Enough is plenty. Good enough will do.
1638 words

Dictionary Comprehension

I have have had a much harder time of wrangling dictionary comprehensions than necessary. Code block. Like writers block perhaps? Feeling a bit slow with being stuck for a while on a project stage.

A touch of cognitive overload. Some interesting ideas about this at Cognitive Load and Coding. Worth a read with some good references at the end to follow up. A progammers cognitve load was especially helpful. I have increased the font size in my IDE and enabled auto folding. Basic stuff I could have done ages ago if I'd have been curious enough.

Back pain. Change in routines blah blah blah... It's all transient so long as I don't give up. Take some respite and come back to the learning.

Made some progress yesterday. A new approach. Narrowed my focus. Completed some PyBites. Encouraged by solving a few of these I completed one on dictionary comprehensions. Pybites is handy to have on my list of go to places for learning Python.

I am hoping to help embed what I'm spending time learning by writing something about it here. First time trying. Hopefully I've understood it and I've written nothing here to misinform. Corrections are welcome. Here goes:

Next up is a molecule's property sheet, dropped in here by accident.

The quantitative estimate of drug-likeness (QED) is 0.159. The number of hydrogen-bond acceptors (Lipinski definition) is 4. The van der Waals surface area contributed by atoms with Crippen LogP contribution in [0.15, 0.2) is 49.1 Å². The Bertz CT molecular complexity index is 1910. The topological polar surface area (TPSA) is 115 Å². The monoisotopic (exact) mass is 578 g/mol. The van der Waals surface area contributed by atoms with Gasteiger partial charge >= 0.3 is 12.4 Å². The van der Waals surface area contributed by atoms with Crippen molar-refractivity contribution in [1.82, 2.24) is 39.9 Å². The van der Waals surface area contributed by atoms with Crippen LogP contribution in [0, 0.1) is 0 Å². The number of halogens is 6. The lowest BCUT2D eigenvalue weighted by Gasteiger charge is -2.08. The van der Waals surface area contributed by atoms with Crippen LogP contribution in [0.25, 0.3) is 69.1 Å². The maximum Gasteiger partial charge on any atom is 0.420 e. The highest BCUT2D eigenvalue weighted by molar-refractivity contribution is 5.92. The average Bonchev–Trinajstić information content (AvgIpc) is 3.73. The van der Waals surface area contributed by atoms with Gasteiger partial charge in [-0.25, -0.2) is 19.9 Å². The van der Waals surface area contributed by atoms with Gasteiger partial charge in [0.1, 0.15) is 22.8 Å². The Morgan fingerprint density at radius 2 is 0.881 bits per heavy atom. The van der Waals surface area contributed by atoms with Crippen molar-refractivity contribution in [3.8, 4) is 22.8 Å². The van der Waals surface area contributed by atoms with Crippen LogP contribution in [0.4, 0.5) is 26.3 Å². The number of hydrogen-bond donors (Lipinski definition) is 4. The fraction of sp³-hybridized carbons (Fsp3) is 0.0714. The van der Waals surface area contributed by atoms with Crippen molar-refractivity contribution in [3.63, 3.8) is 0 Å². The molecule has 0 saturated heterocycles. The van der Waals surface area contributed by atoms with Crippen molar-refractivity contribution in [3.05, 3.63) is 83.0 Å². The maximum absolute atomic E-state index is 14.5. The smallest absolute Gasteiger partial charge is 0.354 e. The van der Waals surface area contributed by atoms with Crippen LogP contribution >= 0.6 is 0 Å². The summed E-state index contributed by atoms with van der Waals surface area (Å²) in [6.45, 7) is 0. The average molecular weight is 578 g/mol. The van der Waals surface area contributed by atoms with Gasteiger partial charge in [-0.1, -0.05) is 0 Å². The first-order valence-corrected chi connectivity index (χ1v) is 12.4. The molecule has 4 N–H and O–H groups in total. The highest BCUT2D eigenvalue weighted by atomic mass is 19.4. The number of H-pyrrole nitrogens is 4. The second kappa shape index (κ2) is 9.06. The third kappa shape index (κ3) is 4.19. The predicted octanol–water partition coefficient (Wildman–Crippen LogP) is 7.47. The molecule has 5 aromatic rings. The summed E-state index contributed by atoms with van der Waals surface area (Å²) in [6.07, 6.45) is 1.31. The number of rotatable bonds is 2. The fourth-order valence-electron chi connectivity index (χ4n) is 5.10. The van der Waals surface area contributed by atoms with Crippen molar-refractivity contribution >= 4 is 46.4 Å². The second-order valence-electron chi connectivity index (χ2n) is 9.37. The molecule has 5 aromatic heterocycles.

bites = {6: 'PyBites Die Hard',
         7: 'Parsing dates from logs',
         9: 'Palindromes',
         10: 'Practice exceptions',
         11: 'Enrich a class with dunder methods',
         12: 'Write a user validation function',
         13: 'Convert dict in namedtuple/json',
         14: 'Generate a table of n sequences',
         15: 'Enumerate 2 sequences',
         16: 'Special PyBites date generator',
         17: 'Form teams from a group of friends',
         18: 'Find the most common word',
         19: 'Write a simple property',
         20: 'Write a context manager',
         21: 'Query a nested data structure'}
exclude_bites = {6, 10, 16, 18, 21}


def filter_bites(bites=bites, bites_done=exclude_bites):